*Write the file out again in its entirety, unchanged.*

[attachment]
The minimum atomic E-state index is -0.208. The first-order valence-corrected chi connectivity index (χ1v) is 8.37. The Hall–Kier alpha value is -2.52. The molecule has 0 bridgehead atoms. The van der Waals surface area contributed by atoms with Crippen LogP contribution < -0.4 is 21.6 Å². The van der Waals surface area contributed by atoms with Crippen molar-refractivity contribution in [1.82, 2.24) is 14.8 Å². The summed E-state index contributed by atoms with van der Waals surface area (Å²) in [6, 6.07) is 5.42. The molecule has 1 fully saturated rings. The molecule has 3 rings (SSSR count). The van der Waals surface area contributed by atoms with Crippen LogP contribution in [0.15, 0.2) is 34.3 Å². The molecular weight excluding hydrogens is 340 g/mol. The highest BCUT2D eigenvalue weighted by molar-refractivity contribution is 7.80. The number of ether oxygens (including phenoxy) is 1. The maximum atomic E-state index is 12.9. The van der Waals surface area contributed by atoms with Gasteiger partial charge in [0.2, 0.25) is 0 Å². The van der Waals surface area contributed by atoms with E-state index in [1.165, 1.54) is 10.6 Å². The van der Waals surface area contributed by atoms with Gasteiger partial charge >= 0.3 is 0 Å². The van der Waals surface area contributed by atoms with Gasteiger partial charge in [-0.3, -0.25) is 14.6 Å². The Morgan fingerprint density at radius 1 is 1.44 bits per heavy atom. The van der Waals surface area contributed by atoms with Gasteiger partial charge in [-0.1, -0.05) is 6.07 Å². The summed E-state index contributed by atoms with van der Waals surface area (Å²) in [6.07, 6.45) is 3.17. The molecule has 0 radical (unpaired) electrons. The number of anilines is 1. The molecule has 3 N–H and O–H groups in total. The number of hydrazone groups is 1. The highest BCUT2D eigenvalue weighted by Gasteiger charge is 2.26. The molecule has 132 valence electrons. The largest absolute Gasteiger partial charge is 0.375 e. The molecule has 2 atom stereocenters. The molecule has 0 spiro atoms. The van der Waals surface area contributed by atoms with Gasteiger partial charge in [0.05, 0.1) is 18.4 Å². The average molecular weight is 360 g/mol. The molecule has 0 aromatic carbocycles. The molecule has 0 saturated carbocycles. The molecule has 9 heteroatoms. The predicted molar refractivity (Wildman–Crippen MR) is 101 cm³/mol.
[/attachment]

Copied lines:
The minimum atomic E-state index is -0.208. The first-order valence-corrected chi connectivity index (χ1v) is 8.37. The Hall–Kier alpha value is -2.52. The molecule has 0 bridgehead atoms. The van der Waals surface area contributed by atoms with Crippen LogP contribution < -0.4 is 21.6 Å². The van der Waals surface area contributed by atoms with Crippen molar-refractivity contribution in [1.82, 2.24) is 14.8 Å². The summed E-state index contributed by atoms with van der Waals surface area (Å²) in [6, 6.07) is 5.42. The molecule has 1 fully saturated rings. The molecule has 3 rings (SSSR count). The van der Waals surface area contributed by atoms with Crippen LogP contribution in [0.15, 0.2) is 34.3 Å². The molecular weight excluding hydrogens is 340 g/mol. The highest BCUT2D eigenvalue weighted by molar-refractivity contribution is 7.80. The number of ether oxygens (including phenoxy) is 1. The maximum atomic E-state index is 12.9. The van der Waals surface area contributed by atoms with Gasteiger partial charge in [0.2, 0.25) is 0 Å². The van der Waals surface area contributed by atoms with E-state index in [1.165, 1.54) is 10.6 Å². The van der Waals surface area contributed by atoms with Gasteiger partial charge >= 0.3 is 0 Å². The van der Waals surface area contributed by atoms with Gasteiger partial charge in [-0.3, -0.25) is 14.6 Å². The Morgan fingerprint density at radius 1 is 1.44 bits per heavy atom. The van der Waals surface area contributed by atoms with Gasteiger partial charge in [-0.1, -0.05) is 6.07 Å². The summed E-state index contributed by atoms with van der Waals surface area (Å²) in [6.07, 6.45) is 3.17. The molecule has 0 radical (unpaired) electrons. The number of anilines is 1. The molecule has 3 N–H and O–H groups in total. The number of hydrazone groups is 1. The highest BCUT2D eigenvalue weighted by Gasteiger charge is 2.26. The molecule has 132 valence electrons. The largest absolute Gasteiger partial charge is 0.375 e. The molecule has 2 atom stereocenters. The molecule has 0 spiro atoms. The van der Waals surface area contributed by atoms with Gasteiger partial charge in [0.05, 0.1) is 18.4 Å². The average molecular weight is 360 g/mol. The molecule has 0 aromatic carbocycles. The molecule has 0 saturated carbocycles. The molecule has 9 heteroatoms. The predicted molar refractivity (Wildman–Crippen MR) is 101 cm³/mol.